Hanging out at Handiworks Square

13 04 2014

Morioka is the nearest major city to us, about two hours away in the car. Now that the roads are finally clear of snow, we have been venturing out a little farther to discover what Morioka has to offer. Our adventure on Saturday is more than will fit in one blog post, so here is the first installment.

Morioka Handiworks Square is an artisan craft village west of the city. It’s purpose is to show off local crafts and traditional techniques. There is a large central building that houses a craft museum (more on this later), a restaurant, and an extensive shop. Branching off from this building are many other low (my husband had to duck at several entrances) buildings, each featuring a particular craft workshop. In most of these workshops, visitors can try their hand at the techniques.

Main building houses a restaurant, museum, and shops.

Main building houses a restaurant, museum, and shops.

Our inability to communicate well in Japanese prevented us from trying many of the crafts, but we did make some delicious senbei crackers. These traditional snacks are cooked in iron clamps over an open flame. After watching a group complete the process ahead of us, we felt confident enough to try our hand. We rolled out the dough (being asked to redo several times until it was a near perfect circle) then held the clamps over the fire, rotating every 30 seconds.

Rolling out cracker dough.

Rolling out cracker dough

Cracker presses over an open flame

Cracker presses over an open flame

We browsed workshops full of beautiful ceramics, iron tetsubin teapots, woven baskets, and wooden toys. The adults in our group were particularly interested in the unusual ceramics, many of which had unusual shapes or glazes. One restaurant in the square even offered the option to make your own noodles and then cook and eat them for lunch. This process looked pretty involved and not as kid-friendly, so we skipped it this visit.

Ceramics with metallic glaze

Ceramics with metallic glaze


After we were finished touring the workshops, we visited the small craft museum. Admission is 100 yen, or about $1, and well worth it. There were extensive sections on furniture making, sake brewing, and iron work, all of which were worth a visit. I appreciated the vibrant textile exhibit. Displays of weaving, spinning, and shibori dyeing were colorful and unique.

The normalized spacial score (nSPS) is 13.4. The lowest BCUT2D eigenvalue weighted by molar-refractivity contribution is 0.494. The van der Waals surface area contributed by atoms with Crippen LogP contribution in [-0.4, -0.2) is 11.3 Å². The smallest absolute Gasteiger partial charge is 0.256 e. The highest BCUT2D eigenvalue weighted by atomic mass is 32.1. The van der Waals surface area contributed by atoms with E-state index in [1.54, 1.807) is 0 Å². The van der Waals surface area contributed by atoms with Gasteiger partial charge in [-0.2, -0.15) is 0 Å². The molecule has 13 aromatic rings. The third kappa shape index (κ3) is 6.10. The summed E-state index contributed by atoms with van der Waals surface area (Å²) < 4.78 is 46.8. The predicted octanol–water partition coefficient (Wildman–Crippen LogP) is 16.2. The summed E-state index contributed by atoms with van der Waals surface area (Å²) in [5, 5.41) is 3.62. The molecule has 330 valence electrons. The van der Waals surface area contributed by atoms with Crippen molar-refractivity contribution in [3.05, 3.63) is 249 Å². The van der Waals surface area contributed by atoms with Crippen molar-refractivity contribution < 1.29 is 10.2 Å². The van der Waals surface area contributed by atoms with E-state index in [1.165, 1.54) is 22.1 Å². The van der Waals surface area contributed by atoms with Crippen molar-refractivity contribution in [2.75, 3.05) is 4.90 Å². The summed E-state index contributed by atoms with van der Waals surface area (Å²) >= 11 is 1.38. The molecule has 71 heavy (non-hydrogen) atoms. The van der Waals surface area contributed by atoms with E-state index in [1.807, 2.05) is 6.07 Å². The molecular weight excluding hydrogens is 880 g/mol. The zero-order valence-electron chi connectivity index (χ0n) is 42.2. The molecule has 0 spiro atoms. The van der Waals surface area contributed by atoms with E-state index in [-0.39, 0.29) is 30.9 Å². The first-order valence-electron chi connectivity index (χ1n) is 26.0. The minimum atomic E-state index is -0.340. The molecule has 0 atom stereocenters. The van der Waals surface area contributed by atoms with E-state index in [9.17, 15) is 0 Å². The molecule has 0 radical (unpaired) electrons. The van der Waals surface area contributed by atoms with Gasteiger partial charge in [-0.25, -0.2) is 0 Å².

Traditional spinning wheel

Traditional spinning wheel

B was very taken with Japanese typesetting machines. She spent at least 15 minutes pressing buttons on a defunct printing machine, trying to figure out how it had worked. The tray of type was fascinating. The thousands of common kanji symbols in use make for a very different type setting process than the 26 letters of the Western alphabet.

Japanese letter-press typewriter?

Japanese letter-press typewriter?

I am looking forward to another visit to Handiworks Square. There are more workshops to explore, and I would love to try my hand at some of the more complicated crafts. There is nothing like a visit to this kind of creative hub to emphasize the richness and creativity of the world’s cultures. Seeing crafts I have never encountered before has gotten me eagerly thinking about new things to explore, new ways to combine Eastern and Western culture. I can’t wait to learn more about Japanese crafts.




2 responses

13 04 2014

What an incredible outing! Typesetting machines are intriguing – no doubt you will be visiting more in your museum future. Was this area initially populated by the Jomon people?

13 04 2014

I have no idea if there were Jomon at this site. The Jomon site we visited last week was almost 200 miles in the other direction. I think Jomon were mostly coastal, and Morioka is pretty far inland.

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